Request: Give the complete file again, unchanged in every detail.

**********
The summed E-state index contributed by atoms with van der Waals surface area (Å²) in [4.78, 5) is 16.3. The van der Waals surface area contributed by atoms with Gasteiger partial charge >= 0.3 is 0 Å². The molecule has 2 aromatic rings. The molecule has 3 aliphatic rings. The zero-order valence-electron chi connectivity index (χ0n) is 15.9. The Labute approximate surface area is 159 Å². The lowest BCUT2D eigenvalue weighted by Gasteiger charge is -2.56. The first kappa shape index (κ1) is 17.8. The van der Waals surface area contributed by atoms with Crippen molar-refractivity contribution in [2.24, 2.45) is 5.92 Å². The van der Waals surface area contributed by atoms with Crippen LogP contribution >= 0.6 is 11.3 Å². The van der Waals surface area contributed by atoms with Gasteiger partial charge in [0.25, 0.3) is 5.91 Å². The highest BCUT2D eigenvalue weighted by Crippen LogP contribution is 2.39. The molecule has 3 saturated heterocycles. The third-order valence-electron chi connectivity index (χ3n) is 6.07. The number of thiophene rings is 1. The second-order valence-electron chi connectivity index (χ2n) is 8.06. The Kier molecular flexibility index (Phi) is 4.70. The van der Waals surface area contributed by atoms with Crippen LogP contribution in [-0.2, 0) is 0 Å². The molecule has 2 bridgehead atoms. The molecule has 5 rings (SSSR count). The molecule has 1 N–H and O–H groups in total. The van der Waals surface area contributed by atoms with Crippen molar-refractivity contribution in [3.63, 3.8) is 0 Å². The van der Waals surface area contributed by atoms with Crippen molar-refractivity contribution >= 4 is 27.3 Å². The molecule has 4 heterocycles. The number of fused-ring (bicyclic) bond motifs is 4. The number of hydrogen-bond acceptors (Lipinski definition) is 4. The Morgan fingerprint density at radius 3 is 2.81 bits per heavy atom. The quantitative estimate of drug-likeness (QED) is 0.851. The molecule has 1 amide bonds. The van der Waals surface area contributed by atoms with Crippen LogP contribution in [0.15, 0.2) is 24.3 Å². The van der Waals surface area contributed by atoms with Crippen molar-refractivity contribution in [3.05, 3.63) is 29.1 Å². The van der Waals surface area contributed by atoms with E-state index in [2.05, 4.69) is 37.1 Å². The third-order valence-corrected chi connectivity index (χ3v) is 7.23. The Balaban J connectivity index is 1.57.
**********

The summed E-state index contributed by atoms with van der Waals surface area (Å²) in [4.78, 5) is 16.3. The van der Waals surface area contributed by atoms with Gasteiger partial charge >= 0.3 is 0 Å². The molecule has 2 aromatic rings. The molecule has 3 aliphatic rings. The zero-order valence-electron chi connectivity index (χ0n) is 15.9. The Labute approximate surface area is 159 Å². The lowest BCUT2D eigenvalue weighted by Gasteiger charge is -2.56. The first kappa shape index (κ1) is 17.8. The van der Waals surface area contributed by atoms with Crippen molar-refractivity contribution in [2.24, 2.45) is 5.92 Å². The van der Waals surface area contributed by atoms with Crippen LogP contribution >= 0.6 is 11.3 Å². The van der Waals surface area contributed by atoms with Gasteiger partial charge in [0.25, 0.3) is 5.91 Å². The highest BCUT2D eigenvalue weighted by Crippen LogP contribution is 2.39. The molecule has 3 saturated heterocycles. The third-order valence-electron chi connectivity index (χ3n) is 6.07. The number of thiophene rings is 1. The second-order valence-electron chi connectivity index (χ2n) is 8.06. The Kier molecular flexibility index (Phi) is 4.70. The van der Waals surface area contributed by atoms with Crippen LogP contribution in [-0.2, 0) is 0 Å². The molecule has 2 bridgehead atoms. The molecule has 5 rings (SSSR count). The molecule has 1 N–H and O–H groups in total. The van der Waals surface area contributed by atoms with Crippen molar-refractivity contribution in [3.63, 3.8) is 0 Å². The van der Waals surface area contributed by atoms with Crippen molar-refractivity contribution >= 4 is 27.3 Å². The molecule has 4 heterocycles. The number of fused-ring (bicyclic) bond motifs is 4. The number of hydrogen-bond acceptors (Lipinski definition) is 4. The Morgan fingerprint density at radius 3 is 2.81 bits per heavy atom. The quantitative estimate of drug-likeness (QED) is 0.851. The molecule has 1 amide bonds. The van der Waals surface area contributed by atoms with Crippen LogP contribution in [0.15, 0.2) is 24.3 Å². The van der Waals surface area contributed by atoms with Crippen molar-refractivity contribution in [3.05, 3.63) is 29.1 Å². The van der Waals surface area contributed by atoms with E-state index in [2.05, 4.69) is 37.1 Å². The third-order valence-corrected chi connectivity index (χ3v) is 7.23. The Balaban J connectivity index is 1.57.